TONASKET – Jeremy Clark says his interview process with the Tonasket School District was as much about him getting a feel for the staff, administration and community as it was about his being interviewed.
So when he got the call last week that he’d been selected over three other finalists to replace Jeff Cravy as the Tonasket Elementary School principal, he was ready to jump at the opportunity.
“The staff and administration really solidified it,” Clark said. “It really seems to be a group that is excited about change, and about working together.”
Clark comes to Tonasket from the Medical Lake School District, where he’s worked both as a teacher and an administrator. After graduating from Eastern Washington University, he worked the 2003-4 school year in the Mead School District as a sixth grade teacher and science and reading specialist. The following year he moved to Medical Lake, where he has taught fourth and sixth grade, served as an administrative intern and spent a year on special assignment between Hallett Elementary and Medical Lake Middle School. After completing his Masters in Educational Leadership in 2010, Clark served this past year as substitute principal and vice principal at the middle school while also returning to the classroom.
Clark, who grew up in Twisp, not only wanted the chance to have a permanent position as a principal, but wanted to move back to the type of rural area he grew up in.
“This was a chance to get a principal’s job in the kind of area we like,” Clark said. “We wanted to be in a place with small town values, community and culture. We wanted to get our kids (Madyson, 12, and Logan, nine), into a smaller school and give them the chance to grow up with that kind of lifestyle.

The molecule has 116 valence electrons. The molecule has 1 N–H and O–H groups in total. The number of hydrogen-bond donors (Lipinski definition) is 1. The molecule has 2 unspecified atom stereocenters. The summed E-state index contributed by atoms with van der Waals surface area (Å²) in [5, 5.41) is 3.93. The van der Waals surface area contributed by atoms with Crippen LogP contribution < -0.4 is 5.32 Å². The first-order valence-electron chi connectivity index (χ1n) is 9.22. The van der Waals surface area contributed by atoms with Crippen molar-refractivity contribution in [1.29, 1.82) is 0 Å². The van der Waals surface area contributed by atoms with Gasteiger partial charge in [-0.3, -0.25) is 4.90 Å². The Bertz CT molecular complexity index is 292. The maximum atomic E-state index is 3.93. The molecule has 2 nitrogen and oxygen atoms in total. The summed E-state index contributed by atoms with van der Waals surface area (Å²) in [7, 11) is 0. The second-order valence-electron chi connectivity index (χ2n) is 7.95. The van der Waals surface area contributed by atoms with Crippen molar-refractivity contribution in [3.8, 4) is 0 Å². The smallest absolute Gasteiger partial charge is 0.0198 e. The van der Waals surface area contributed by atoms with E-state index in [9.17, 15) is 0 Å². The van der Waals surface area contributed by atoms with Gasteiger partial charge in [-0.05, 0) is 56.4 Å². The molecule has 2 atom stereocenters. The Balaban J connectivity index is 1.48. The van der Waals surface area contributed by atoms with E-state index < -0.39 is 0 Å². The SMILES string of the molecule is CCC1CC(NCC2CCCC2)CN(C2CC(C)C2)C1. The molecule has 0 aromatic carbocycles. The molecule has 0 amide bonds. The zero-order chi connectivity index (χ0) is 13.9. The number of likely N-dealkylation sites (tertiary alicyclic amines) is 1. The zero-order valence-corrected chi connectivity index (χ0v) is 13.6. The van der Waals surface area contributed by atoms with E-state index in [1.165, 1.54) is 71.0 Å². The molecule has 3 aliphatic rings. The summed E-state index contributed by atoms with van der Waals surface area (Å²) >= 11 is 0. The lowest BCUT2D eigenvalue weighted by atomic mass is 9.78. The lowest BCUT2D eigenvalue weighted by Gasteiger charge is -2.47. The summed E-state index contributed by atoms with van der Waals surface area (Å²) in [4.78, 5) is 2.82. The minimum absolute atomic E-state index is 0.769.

“It’s a beautiful area and a great place.”
Clark said he and his wife, Jennifer, enjoy outdoor recreation and sports, working with kids and have coached youth sports in the past.
“We really enjoy taking horseback trips into the back country,” he said. “That was a big draw to us as a family.”
Clark brings to the job plenty of experience working with the kind of data and research that has been a driving force in recent years behind efforts to improve and individualize instruction, but said that’s only part of the equation.
“I love working with people,” Clark said. “I want to take the time to build relationships and trust with people. I don’t want school to be just a safe place, but a happy one, too. As we develop changes and improvements, that’s important.”
Clark said he hopes to get the family moved in July, shortly after he finishes up the year at Medical Lake.
“The sooner, the better,” he said. “We’re really looking forward to getting there.”